Skip to main content

View Diary: What's possible for humanity? vs. What's in it for me? (52 comments)

Comment Preferences

  •  In terms of demonstrations... (12+ / 0-)

    ...those, like activism in general, don't all have to be in D.C. In fact, better to have, say 200 demonstrations in 100 cities and 100 college campuses on the same day or the same consecutive days, like a Friday and a Saturday. Hundreds of thousands of participants nationwide without the expense of traveling to Washington. Among many other benefits, that LOCAL organizing on one area of need can have a residual effect for future organizing on other needs as the same people get together on matters of mutual concern.

    I am not against demos in D.C. But I think, have long thought, that we put too much emphasis on—and too much energy, time and money into—them.

    Don't tell me what you believe, show me what you do and I will tell you what you believe.

    by Meteor Blades on Mon Feb 18, 2013 at 04:00:18 PM PST

    [ Parent ]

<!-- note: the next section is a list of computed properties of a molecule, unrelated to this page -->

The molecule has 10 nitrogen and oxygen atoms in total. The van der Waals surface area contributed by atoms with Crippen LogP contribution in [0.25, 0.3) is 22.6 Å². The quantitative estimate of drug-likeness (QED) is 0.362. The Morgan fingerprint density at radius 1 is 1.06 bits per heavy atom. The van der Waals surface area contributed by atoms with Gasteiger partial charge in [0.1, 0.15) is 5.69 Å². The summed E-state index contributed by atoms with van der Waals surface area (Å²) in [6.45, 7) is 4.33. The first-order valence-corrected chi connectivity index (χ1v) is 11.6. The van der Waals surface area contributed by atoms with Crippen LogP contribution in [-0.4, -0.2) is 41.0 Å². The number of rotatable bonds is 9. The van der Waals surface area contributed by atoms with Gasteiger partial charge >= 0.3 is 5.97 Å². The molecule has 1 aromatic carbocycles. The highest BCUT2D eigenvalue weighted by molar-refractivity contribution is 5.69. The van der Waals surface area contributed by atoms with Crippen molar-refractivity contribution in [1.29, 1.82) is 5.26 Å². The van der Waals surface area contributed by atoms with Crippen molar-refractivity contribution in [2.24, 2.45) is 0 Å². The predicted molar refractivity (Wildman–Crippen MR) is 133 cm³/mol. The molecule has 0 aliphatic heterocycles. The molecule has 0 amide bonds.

•  You need the big D.C. rally to get attention. (4+ / 0-)
      •  No. We need 200 local broadcast news (9+ / 0-)

        stations, in all 50 States, running similar footage on the same day.

        So that everybody in the nation gets to see it in the leading 5 minutes of the local news.

        Because 'everyone knows' that the really important news that you should pay attention to (because it is likely to have an impact on your own life) happens before the first commercial break.

        Once it gets on local news shows that "crowds are showing up at every state capitol on the same day", the next day it's what everyone is talking about.

        Which is about the only way to engage the vast majority of disconnected voters in this country, to my great dismay. The era of the Informed American Voter seems to have passed, and our 4th Estate is doing little to nothing about it.

        "I like paying taxes...with them, I buy Civilization" -- me

        by Angie in WA State on Mon Feb 18, 2013 at 07:33:16 PM PST

        [ Parent ]

        •  Yes. It involves way more people. (5+ / 0-)